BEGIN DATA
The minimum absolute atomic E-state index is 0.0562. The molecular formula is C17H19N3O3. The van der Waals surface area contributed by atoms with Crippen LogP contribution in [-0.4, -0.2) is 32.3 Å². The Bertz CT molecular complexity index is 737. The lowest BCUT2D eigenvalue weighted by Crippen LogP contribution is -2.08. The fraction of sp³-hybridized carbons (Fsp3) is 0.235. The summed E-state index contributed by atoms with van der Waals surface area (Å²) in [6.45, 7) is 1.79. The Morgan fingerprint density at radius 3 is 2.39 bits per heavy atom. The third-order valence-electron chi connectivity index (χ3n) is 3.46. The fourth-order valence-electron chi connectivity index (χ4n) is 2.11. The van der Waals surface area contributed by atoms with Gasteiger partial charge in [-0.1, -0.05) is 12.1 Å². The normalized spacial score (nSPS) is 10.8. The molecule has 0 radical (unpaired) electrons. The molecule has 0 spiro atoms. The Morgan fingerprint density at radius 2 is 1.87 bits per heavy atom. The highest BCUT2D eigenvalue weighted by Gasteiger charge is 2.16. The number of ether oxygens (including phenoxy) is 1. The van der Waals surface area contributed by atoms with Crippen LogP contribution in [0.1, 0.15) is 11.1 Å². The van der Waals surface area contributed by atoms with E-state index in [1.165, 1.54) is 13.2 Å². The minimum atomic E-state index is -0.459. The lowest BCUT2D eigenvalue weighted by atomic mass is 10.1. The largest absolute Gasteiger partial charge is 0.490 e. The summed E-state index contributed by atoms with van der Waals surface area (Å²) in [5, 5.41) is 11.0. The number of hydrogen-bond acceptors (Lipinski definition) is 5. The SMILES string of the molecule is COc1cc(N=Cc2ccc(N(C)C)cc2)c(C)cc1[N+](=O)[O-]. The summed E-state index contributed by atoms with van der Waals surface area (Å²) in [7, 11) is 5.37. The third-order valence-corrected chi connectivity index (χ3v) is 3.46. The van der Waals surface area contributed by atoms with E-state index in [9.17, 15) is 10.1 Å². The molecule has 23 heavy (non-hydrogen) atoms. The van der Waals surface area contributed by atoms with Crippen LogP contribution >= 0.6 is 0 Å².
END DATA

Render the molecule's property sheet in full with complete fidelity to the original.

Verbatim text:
The minimum absolute atomic E-state index is 0.0562. The molecular formula is C17H19N3O3. The van der Waals surface area contributed by atoms with Crippen LogP contribution in [-0.4, -0.2) is 32.3 Å². The Bertz CT molecular complexity index is 737. The lowest BCUT2D eigenvalue weighted by Crippen LogP contribution is -2.08. The fraction of sp³-hybridized carbons (Fsp3) is 0.235. The summed E-state index contributed by atoms with van der Waals surface area (Å²) in [6.45, 7) is 1.79. The Morgan fingerprint density at radius 3 is 2.39 bits per heavy atom. The third-order valence-electron chi connectivity index (χ3n) is 3.46. The fourth-order valence-electron chi connectivity index (χ4n) is 2.11. The van der Waals surface area contributed by atoms with Gasteiger partial charge in [-0.1, -0.05) is 12.1 Å². The normalized spacial score (nSPS) is 10.8. The molecule has 0 radical (unpaired) electrons. The molecule has 0 spiro atoms. The Morgan fingerprint density at radius 2 is 1.87 bits per heavy atom. The highest BCUT2D eigenvalue weighted by Gasteiger charge is 2.16. The number of ether oxygens (including phenoxy) is 1. The van der Waals surface area contributed by atoms with Crippen LogP contribution in [0.1, 0.15) is 11.1 Å². The van der Waals surface area contributed by atoms with E-state index in [1.165, 1.54) is 13.2 Å². The minimum atomic E-state index is -0.459. The lowest BCUT2D eigenvalue weighted by atomic mass is 10.1. The largest absolute Gasteiger partial charge is 0.490 e. The summed E-state index contributed by atoms with van der Waals surface area (Å²) in [5, 5.41) is 11.0. The number of hydrogen-bond acceptors (Lipinski definition) is 5. The SMILES string of the molecule is COc1cc(N=Cc2ccc(N(C)C)cc2)c(C)cc1[N+](=O)[O-]. The summed E-state index contributed by atoms with van der Waals surface area (Å²) in [7, 11) is 5.37. The third-order valence-corrected chi connectivity index (χ3v) is 3.46. The van der Waals surface area contributed by atoms with E-state index in [9.17, 15) is 10.1 Å². The molecule has 23 heavy (non-hydrogen) atoms. The van der Waals surface area contributed by atoms with Crippen LogP contribution >= 0.6 is 0 Å².